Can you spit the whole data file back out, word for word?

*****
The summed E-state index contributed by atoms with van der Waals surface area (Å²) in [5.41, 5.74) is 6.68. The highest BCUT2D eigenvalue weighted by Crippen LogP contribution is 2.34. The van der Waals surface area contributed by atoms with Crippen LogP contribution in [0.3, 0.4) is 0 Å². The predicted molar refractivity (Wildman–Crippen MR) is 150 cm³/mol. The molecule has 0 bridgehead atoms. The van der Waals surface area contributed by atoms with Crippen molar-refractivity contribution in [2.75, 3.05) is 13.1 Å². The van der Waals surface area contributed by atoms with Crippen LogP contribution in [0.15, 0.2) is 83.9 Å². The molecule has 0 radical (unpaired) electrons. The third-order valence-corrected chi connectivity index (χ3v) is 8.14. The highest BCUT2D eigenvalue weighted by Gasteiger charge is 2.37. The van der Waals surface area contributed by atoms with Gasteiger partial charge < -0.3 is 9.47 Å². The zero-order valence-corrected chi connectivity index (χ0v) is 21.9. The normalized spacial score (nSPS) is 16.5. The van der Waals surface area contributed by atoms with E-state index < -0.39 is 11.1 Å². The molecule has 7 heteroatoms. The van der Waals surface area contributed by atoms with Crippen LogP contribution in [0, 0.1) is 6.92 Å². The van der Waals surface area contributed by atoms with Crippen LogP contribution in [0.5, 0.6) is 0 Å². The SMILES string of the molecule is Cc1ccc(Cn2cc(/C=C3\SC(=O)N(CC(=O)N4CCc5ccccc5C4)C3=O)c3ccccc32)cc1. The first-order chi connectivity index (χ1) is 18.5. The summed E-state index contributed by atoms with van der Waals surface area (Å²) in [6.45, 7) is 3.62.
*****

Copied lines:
The summed E-state index contributed by atoms with van der Waals surface area (Å²) in [5.41, 5.74) is 6.68. The highest BCUT2D eigenvalue weighted by Crippen LogP contribution is 2.34. The van der Waals surface area contributed by atoms with Crippen LogP contribution in [0.3, 0.4) is 0 Å². The predicted molar refractivity (Wildman–Crippen MR) is 150 cm³/mol. The molecule has 0 bridgehead atoms. The van der Waals surface area contributed by atoms with Crippen molar-refractivity contribution in [2.75, 3.05) is 13.1 Å². The van der Waals surface area contributed by atoms with Crippen LogP contribution in [0.15, 0.2) is 83.9 Å². The molecule has 0 radical (unpaired) electrons. The third-order valence-corrected chi connectivity index (χ3v) is 8.14. The highest BCUT2D eigenvalue weighted by Gasteiger charge is 2.37. The van der Waals surface area contributed by atoms with Gasteiger partial charge < -0.3 is 9.47 Å². The zero-order valence-corrected chi connectivity index (χ0v) is 21.9. The normalized spacial score (nSPS) is 16.5. The van der Waals surface area contributed by atoms with E-state index < -0.39 is 11.1 Å². The molecule has 7 heteroatoms. The van der Waals surface area contributed by atoms with Crippen LogP contribution in [0, 0.1) is 6.92 Å². The van der Waals surface area contributed by atoms with Crippen LogP contribution in [0.5, 0.6) is 0 Å². The SMILES string of the molecule is Cc1ccc(Cn2cc(/C=C3\SC(=O)N(CC(=O)N4CCc5ccccc5C4)C3=O)c3ccccc32)cc1. The first-order chi connectivity index (χ1) is 18.5. The summed E-state index contributed by atoms with van der Waals surface area (Å²) in [6.45, 7) is 3.62.